Our research shows that the bright spots for 2015 are two-fold: first, increased market access to the lesser developed but fast-growing CMLV, which are beginning to ease more into the AEC; and second, a lowering of tariffs on sensitive agricultural products like rice and sugar among the more affluent ASEAN-6. In short, firms’ regional strategies will be enhanced with the inclusion of more members and more sectors into the integration project next year.
The CMLV market is particularly promising because it is a valuable addition to the market of the ASEAN-6, which had pursued integration more aggressively. The International Monetary Fund expects Vietnam’s Gross Domestic Product to grow by 5.4% in 2014 and 2015, while Cambodia’s economy is forecast to expand by a swifter 7.2%-7.3%.
A key change anticipated in 2015 is Vietnam’s commitment to cut even further tariffs on imported automotives and motorcycles, thus creating an opportunity, say, for car companies to export units from the Philippines instead of putting up a factory in Vietnam. Vietnam’s tariffs on imported vehicles are slated to fall to 35% in 2015 as part of a yearly cut in the tariff, which is meant to drop to 0% by 2018 according to news reports. Already, Vietnam’s 2012-2014 tariff schedule shows that import duties which stood at 70% in 2012 have been cut by 10 percentage points each year ending at 40% for 2014.
Furthermore, according to the Philippines’ Tariff Commission, Vietnam has committed to eliminate its existing tariff rate quotas (TRQs) in three tranches leading to 2015 with flexibility up to 2018. Vietnam imposes TRQs on eggs, cane sugar, tobacco, and salt.
Cambodia’s tariff schedule, on the other hand, shows that various goods imported with 5% tariffs will enjoy a 0% to 5% rate come 2015, signaling possible elimination of, or at least cuts in, duties. These goods include Philippine key exports such as wiring harnesses, chemicals, bananas, mangoes, seaweed, and many others.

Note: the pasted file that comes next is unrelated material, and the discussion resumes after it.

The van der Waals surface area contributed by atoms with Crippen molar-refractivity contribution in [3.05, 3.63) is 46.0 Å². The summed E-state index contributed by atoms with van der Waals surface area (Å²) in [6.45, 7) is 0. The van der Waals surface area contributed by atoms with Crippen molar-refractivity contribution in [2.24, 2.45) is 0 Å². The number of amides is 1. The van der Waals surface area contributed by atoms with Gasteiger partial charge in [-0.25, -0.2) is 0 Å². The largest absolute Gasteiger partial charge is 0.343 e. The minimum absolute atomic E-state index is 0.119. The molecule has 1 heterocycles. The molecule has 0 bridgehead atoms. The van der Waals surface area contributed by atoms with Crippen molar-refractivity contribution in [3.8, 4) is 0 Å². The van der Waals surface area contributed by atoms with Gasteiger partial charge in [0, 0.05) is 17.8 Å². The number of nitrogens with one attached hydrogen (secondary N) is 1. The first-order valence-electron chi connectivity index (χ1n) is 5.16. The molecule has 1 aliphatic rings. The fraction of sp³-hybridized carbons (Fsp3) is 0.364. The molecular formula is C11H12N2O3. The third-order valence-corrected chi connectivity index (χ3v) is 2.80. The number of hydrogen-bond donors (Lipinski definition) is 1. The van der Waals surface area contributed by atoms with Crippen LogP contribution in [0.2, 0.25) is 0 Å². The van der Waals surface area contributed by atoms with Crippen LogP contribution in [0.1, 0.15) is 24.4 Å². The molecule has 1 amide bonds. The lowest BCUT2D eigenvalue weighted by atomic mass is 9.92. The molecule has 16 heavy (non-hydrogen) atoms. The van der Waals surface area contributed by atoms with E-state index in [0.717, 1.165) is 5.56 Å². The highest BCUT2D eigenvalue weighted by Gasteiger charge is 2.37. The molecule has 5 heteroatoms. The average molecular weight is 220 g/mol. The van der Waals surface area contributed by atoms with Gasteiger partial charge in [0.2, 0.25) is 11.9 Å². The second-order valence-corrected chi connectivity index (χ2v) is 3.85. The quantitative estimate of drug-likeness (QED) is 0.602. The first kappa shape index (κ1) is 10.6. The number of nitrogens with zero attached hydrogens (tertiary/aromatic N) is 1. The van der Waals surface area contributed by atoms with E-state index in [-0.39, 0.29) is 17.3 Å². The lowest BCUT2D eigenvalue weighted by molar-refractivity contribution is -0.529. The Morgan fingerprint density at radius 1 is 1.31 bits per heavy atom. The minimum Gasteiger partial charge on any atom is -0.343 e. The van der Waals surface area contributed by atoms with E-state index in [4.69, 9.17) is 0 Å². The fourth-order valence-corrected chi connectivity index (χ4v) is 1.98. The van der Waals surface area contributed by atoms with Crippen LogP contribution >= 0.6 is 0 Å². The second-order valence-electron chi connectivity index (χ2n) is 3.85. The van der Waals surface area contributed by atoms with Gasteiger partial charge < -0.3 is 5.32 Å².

Laos, for its part, had committed to implement tariff cuts on sensitive agricultural produce back in 2013, but it is slated to slash tariffs even further in 2015 for a host of vegetables and fruits such as onions, cucumber, sweet corn, cassava, and papaya. Myanmar, meanwhile, has pegged the tariff for certain rice varieties at 5% for the next year.
Similarly, the Philippines and other ASEAN members have committed to slash tariffs on rice and sugar. In the Philippines, rice tariffs will fall to 35% from 40% in 2015 under Executive Order (EO) 894, making it cheaper to import rice from ASEAN members like Thailand and Vietnam that are large rice producers. For sugar, the tariff imposed by the Philippines on ASEAN imports will fall to 5% from 10% in 2015 under EO 892.
Companies that work with these commodities would also do well to check tariff cuts in other ASEAN countries scheduled for 2015, as this could translate into opportunities to either export such goods or set up processing factories that rely on them as input.
Indonesia, for instance, has committed to slash rice tariffs to 25% in 2015 from 30% in 2014. It has also committed to cut tariffs on cane sugar to 5% from 10%, while for refined sugar, Indonesia’s commitment is to bring tariffs down to 10% from 20%
Besides tariff cuts among the 10 ASEAN members, there may be other opportunities in store in the six markets with which ASEAN has free trade agreements, namely: Australia, New Zealand, India, China, Korea, and Japan, which together account for a hefty portion of world trade.
Businesses equipping themselves with information may have already won half the battle as preparation can spell the difference between gains and losses. The next concern moving forward will be the execution steps across the region. A case in point is how to avail of such preferential tariffs amid the various rules on origin imposed by Customs authorities, a topic which will be tackled in the next part of this series.
Cirilo P. Noel is the Chairman and Managing Partner of SGV & Co.
This article is for general information only and is not a substitute for professional advice where the facts and circumstances warrant. The views and opinion expressed above are those of the author and do not necessarily represent the views of SGV & Co.